Polar has released an email to owners of its A36o fitness tracker to confirm that it's causing some users to have an allergic skin reaction.
The Finnish company said there's only been a small number of reports (four, to be precise) but has been able to identify what's causing it. Apparently it's to do with the non-hardened glue in the optical heart rate sensor.
Essential reading: Does the Apple Watch have a skin rash problem?
If you're worried you might have a defective A360, Polar states that you should check your skin before continuing to use the tracker. You should be okay if the glue has been properly cured and hardened. But if you're noticing issues, stop wearing it obviously and contact Polar Customer Care.
This isn't the first time a fitness tracker has rubbed its users up the wrong way. The Fitbit Charge has been dogged by skin irritation complaints and we have forum thread filled with disgruntled Fitbit owners to prove it. Those issues were being levelled at the elastomer band it uses on its tracker.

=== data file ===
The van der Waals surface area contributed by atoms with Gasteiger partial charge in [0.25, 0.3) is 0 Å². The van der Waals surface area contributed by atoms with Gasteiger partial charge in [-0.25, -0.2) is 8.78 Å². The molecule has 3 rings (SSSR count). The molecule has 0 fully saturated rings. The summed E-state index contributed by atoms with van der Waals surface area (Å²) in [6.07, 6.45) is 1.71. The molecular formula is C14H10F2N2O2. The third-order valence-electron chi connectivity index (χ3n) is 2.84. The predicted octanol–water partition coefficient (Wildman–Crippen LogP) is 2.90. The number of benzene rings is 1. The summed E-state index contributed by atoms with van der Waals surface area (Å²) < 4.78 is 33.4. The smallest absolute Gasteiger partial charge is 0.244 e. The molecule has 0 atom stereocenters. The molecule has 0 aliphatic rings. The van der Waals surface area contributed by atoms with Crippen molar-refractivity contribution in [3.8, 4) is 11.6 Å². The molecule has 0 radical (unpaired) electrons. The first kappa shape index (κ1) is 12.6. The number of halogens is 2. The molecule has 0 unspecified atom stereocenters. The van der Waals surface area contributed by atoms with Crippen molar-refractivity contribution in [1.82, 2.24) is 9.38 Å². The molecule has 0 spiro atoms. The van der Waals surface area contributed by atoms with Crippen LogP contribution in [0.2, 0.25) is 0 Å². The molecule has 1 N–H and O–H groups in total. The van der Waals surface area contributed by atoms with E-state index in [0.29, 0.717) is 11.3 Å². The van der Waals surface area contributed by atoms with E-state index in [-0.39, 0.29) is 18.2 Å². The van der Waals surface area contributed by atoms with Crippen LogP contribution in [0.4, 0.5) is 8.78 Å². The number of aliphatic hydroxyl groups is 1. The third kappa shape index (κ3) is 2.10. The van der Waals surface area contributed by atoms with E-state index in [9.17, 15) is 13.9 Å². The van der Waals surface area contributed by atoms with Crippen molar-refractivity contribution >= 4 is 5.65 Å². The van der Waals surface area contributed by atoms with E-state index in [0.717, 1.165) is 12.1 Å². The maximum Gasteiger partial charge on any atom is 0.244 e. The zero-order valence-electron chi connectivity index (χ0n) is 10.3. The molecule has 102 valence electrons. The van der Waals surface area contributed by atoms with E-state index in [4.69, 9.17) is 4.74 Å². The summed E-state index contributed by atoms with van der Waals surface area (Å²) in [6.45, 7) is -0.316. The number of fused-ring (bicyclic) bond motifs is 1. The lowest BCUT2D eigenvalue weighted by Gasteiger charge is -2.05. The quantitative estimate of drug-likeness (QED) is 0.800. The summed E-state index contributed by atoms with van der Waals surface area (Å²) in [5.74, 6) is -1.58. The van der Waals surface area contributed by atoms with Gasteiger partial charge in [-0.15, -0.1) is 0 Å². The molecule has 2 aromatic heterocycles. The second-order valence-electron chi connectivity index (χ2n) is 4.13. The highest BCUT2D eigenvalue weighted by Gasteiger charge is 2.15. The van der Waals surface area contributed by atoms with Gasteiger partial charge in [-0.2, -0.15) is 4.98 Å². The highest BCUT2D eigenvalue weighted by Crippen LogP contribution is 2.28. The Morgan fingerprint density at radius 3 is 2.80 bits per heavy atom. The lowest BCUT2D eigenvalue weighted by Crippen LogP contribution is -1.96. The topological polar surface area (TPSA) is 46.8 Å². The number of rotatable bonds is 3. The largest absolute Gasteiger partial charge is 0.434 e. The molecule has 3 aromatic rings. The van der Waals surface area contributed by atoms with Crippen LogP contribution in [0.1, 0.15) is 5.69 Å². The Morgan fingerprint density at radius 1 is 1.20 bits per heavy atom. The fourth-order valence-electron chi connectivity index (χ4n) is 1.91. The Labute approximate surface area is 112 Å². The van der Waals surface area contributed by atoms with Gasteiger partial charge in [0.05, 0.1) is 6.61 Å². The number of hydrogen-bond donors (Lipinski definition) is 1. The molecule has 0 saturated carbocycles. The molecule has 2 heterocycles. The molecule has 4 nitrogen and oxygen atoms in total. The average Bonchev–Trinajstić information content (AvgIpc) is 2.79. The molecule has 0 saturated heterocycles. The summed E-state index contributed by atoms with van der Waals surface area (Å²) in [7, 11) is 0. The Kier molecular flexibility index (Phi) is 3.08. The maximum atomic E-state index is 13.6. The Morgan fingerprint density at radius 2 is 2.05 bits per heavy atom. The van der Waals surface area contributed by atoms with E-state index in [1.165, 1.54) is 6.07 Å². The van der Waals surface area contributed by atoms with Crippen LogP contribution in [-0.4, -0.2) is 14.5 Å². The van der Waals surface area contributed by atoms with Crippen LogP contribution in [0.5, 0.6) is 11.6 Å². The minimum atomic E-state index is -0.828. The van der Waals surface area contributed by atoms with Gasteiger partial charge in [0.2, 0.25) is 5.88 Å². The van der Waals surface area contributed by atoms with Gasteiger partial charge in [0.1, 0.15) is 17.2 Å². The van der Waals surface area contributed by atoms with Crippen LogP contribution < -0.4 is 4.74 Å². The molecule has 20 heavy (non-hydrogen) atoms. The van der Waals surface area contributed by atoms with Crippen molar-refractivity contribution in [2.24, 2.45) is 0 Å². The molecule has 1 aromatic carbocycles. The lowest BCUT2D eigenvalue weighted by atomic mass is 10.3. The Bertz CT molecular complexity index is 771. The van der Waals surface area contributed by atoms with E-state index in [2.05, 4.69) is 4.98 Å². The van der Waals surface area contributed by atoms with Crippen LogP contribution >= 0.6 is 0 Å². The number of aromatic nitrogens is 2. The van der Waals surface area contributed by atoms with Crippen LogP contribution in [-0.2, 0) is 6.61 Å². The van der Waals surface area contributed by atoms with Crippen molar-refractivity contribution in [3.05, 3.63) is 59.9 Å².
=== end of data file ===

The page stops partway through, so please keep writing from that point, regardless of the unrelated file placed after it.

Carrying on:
Allegedly, the Apple Watch is suffering from similar issues, but the jury is still out if that's as widespread a problem as the Fitbit one.
The Polar's A360 problem is an admission that there's an issue with the hardware and that's not a good thing. What's more surprising is that it's a problem with the tracker's key feature. Hopefully it remains a small number of cases, otherwise it might have to start recalling them Fitbit-style.
We reviewed the Polar A360 recently and can't say we had any issues during our testing, but it's disappointing to see Polar's tracker somehow slip through the quality control net.